a) Public Benefits
I think it's difficult to establish a formula outside a project on the table, but I have some guidelines that could repeatedly be applied. First, whatever obligations are agreed between the city and an applicant must apply to successor owners.
Second, whatever obligations for public benefit must continue at least as long as the project, or use. An example of failure in this was the agreement between Stanford University and the City of Palo Alto where in return for increasing development rights in the Stanford Industrial Park, Stanford built public soccer fields at the corner of page Mill Road and El Camino. That's a great example of public benefit. However, the agreement to provide the soccer fields if limited to 30 years, while the extra office entitlement is in perpetuity, regardless of the impacts after 30 years.
Another example is the sales tax agreement Sun Microsystems made with the city to domicile their cooperate sales HQ in Menlo park at the Sun campus. In return for development rights, the sales tax agreement provided the sales tax for 10 years.
b) Mitigations of adverse consequences of development
Part of major project approval process is conformance to CEQA (California Environmental Quality Act) review. In some ways even what is reviewed is discretionary. In a nutshell, CEQA is applied to discretionary projects reviewing impacts of traffic, air, and water ? yielding a grade of no impact, minor, significant or non-mitigatable. A CEQA report will (should) present options for mitigations.
The important aspect is that there must be a nexus between the identified problem and the potential mitigation. For example, proposing a playground as mitigation for a project whose traffic increases delays at an intersection from grade 'D' to 'F' doesn't solve the problem. Providing a stoplight to organize flow does have a nexus to the problem.
When a project has too many people, hence requires too many parking spots, many times the non-provided parking is in 'landscape reserve.' I always considered this a cop-out and only mitigated the approval process. I've never seen greenery pulled out to accommodate the cars especially since there was also a landscape requirement for the project.
In the mitigation toolkit for traffic problems are shuttles, train passes and other options like the white corporate busses.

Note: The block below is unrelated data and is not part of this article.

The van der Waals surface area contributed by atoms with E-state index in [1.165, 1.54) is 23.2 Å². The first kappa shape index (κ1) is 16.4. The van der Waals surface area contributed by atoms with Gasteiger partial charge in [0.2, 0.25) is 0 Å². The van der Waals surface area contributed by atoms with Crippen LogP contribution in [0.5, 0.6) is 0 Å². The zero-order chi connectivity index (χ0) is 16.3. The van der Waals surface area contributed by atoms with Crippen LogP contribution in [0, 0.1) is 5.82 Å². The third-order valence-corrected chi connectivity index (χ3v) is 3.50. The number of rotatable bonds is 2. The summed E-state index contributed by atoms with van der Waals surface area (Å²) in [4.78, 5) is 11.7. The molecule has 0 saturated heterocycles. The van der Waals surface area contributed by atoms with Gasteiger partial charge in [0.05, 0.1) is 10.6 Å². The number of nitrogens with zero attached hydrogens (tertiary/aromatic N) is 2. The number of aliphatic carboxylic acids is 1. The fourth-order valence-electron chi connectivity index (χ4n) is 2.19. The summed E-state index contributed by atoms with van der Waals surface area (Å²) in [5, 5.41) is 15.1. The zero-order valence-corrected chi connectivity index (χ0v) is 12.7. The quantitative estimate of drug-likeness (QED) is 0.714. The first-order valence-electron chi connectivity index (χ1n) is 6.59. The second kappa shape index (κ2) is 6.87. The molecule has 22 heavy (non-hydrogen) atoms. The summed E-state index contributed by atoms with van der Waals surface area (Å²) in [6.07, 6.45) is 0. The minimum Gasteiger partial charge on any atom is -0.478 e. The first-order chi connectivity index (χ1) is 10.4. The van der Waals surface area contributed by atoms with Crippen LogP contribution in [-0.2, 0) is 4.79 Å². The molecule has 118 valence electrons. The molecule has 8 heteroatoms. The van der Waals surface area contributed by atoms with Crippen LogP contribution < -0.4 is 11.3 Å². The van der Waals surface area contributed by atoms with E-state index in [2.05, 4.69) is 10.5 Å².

c) Abandonment of right-ways
The city and utilities maintain right-of-ways for access that traversing private property. These limit use of the space by the owner. Occasionally a project asks the city of abandon a right-of-way. It's a discretionary decision. Abandonment has the potential financial enhancement to the owner especially if it enables an increase in buildable footage. Discretionary abandonment by the city may have great value to the owner. It's an opportunity, perhaps, for applying public benefit.
d) Public space
In my view public space is a great benefit. In our world the iconic version of that is the plaza at Café Borrone and Kepler's Bookstore. It's fosters interaction with others. We somewhat blew in with the downtown specific plan when permitting private balconies to be public space. This detail wasn't in the spirit of the 'public' aspect.
e) % for Art
One way to distinguish Menlo Park over other cities is to encourage display of significant artworks in significant spots. I thought ? and we've lost this opportunity ? to reserve open spots one ach block of El Camino for art installations. I'd call that a public benefit.
At one time we had a statutory '%-for-art' requirement in commercial development. This program had its problems, but the problems were not with the concept ? it was execution.
With all the development both underway and proposed, art should definitely be in the toolkit of options.
Finally, the city always has the option to say no. There's no requirement for the city to say yes to proposals that don't make sense. This enables the City to be a tougher negotiator.